I Couldn’t Even Taste the Food: My Journey with Emotional Eating

Ugh. I have been eating so terribly lately. Due to a recent personal event I have been feeling awful, sleeping badly and not able to eat. Hang on a minute – did I just say that I’ve lost my appetite?

Previously, I always thought of myself as an emotional eater. I am a food lover and great cook, and my whole family is very enthusiastic about food. I’ve seen my father practically cry when he tastes a decent homemade jam, my sister will walk right across town for a bowl of homemade noodles and my mum used to bake these amazing cookies called snicekrdoodles which I always assumed she made up, but I have since found out are enormously popular. Here’s a great vegan snickerdoodle recipe.


My first significant experience with purely emotional eating

Emotional eating is a funny thing. The first time I really recall doing it was after having a very bad dream. I woke up around midnight and scoffed down a huge bowl of risotto – feeling that the warming comfort of arborio rice was what I needed to make myself feel less panicked. Elizabeth Gilbert also describes a scene in Eat, Pray, Love where she eats two pounds of buttery potatoes as a substitute for sex. That scene is not in the movie, needless to say.

Oprah admits to emotional eating


Oprah has often spoken about her struggles with emotional eating. This is from her website (written by her personal trainer Bob Greene) ‘Many of us have eaten beyond our hunger…Millions of people regularly turn to food during times of stress, sadness, anger or frustration. They eat in response to their emotions instead of their appetites. And once they get used to dealing with their feelings in this way, they find it almost impossible to remember what true hunger feels like.’

Portia de Rossi also speaks about emotional and binge eating in her terrific book Incredible Lightness. She goes through significant issues with food – from starvation, to binge eating, to bulimia, to using alcohol to control her appetite. It’s a full on read and I don’t recommend it to those recovering from eating disorders as it may be triggering.

Therapeutic Hunger

therapeutic hunger

There are ways to combat emotional eating. I recently came across a book by another wordpress blogger. There is a chapter on emotional eating. There are lots of techniques you can employ to bring your mind back into the present and connect with your body’s needs. If you’d like to buy the book, here’s the Amazon link to Therapeutic Hunger (this is a not-for profit exercise). However, they are also running free workshops online. You can sign up here. Or just read this great wordpress blog: http://bhardwazbhardwaz.wordpress.com/

Coping with emotional eating:

1. Try a diversion technique

Yeah, yeah, yeah I hear you say – heard that one before. The trick is to come up with something that works for you. Calming and relaxing works best. A walk around the block works for me. Smelling flowers also works (different senses employed) and also (and this may sound silly) window shopping. If I feel the need to eat when I am not hungry a few minutes browsing a book store or trying on jeans usually takes my mind off things.

2. Move your body!

Light stretching works, as does yoga. Personally, I like to have a quick, warm shower as I find the running water resets my mind. If you are desk-bound then get up and stretch or just go and sit in a different place for a short time, such as the staff kitchen or a meeting room. Take a few minutes to breathe.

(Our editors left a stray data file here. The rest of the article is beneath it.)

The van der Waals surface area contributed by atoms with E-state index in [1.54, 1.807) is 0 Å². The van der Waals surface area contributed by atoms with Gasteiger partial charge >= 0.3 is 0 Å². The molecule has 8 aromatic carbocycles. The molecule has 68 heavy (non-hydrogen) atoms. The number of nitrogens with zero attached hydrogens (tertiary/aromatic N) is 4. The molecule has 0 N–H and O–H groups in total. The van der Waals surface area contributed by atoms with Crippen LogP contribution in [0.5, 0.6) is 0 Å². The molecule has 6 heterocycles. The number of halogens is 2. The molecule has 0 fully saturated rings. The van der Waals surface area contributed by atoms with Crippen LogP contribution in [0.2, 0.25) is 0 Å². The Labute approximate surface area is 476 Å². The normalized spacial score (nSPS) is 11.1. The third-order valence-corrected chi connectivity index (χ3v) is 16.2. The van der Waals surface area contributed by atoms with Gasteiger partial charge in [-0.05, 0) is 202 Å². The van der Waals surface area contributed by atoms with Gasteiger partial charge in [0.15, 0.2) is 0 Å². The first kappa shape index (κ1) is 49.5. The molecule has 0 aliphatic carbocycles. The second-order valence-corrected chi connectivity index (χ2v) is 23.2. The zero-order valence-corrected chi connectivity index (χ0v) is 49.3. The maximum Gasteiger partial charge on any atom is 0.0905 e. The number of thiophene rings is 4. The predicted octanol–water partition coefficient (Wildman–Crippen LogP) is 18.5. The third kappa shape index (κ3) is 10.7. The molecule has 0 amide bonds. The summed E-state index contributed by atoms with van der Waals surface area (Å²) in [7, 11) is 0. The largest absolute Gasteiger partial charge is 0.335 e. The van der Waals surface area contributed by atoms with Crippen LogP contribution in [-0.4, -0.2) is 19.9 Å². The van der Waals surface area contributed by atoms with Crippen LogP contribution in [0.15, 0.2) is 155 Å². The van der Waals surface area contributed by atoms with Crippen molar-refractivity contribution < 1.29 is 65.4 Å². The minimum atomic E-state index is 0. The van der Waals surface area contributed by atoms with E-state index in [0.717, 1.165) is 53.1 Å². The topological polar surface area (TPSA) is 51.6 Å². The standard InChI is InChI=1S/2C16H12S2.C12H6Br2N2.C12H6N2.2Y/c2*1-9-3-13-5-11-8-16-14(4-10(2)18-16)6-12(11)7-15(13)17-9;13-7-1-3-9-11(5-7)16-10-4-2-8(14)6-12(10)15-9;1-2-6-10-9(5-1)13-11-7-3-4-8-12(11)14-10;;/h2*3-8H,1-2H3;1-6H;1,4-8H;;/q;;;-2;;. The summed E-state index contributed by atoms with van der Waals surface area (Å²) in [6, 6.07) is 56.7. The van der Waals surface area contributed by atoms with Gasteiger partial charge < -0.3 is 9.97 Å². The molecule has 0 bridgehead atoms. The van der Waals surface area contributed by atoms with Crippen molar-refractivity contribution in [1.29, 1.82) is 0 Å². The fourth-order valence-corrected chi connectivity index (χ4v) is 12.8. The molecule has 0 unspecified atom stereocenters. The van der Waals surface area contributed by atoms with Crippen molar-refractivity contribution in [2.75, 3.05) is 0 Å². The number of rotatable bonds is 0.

3. Breathing is essential

I find breathing well a challenge, so I give up. In order to get anywhere, practise is essential. Often I have troubles with self discipline, but again, these are things that are learned and developed, not an inherent skill that we are born with. We are all disciplined with something. Make learning to breathe slowly, deeply and rhythmically a priority. It’s free and effective.

4. Meditate or pray

Heard this one too? Not religious? Doesn’t matter. If you get struck down with the urge to emotionally eat – find a quite spot and talk to your internal guides, your higher power. Even if you go on to eat emotionally, don’t feel like you’ve let yourself down. Start again. Forgive yourself.

Scarcity or obesity?


Many of us today have problems with food. We’ve gone from a culture of depression, war, scarcity and a “clean you plate/don’t waste food” mentality to a world full of preservatives, junk food, desk-bound jobs and obesity. Diets do not work, we’ve all heard that. The only chance we all have is to conquer our emotional demons and issues around food. This can be a lifetime process for some of us. For some of us, food has been a great source of pain, particularly those of us afflicted by eating disorders.

Hopefully, the world will eventually change, but I personally see a lot more struggles with world food and obesity issues. There is no magic cure. The only hope for peace is to do the internal work and hope for progress.

Good luck on your journey.

Photos by Akiko Photography and flakyredhead

  1. May 7, 2013

    Reblogged this on bhardwazbhardwaz and commented:
    Great read on emotional eating and practical suggestions to overcome this unconscious habit.

    1. May 8, 2013

      Thanks for the re-blog!

  2. Pingback: Is kecap manis vegan? | Indonesian sweet soy sauce

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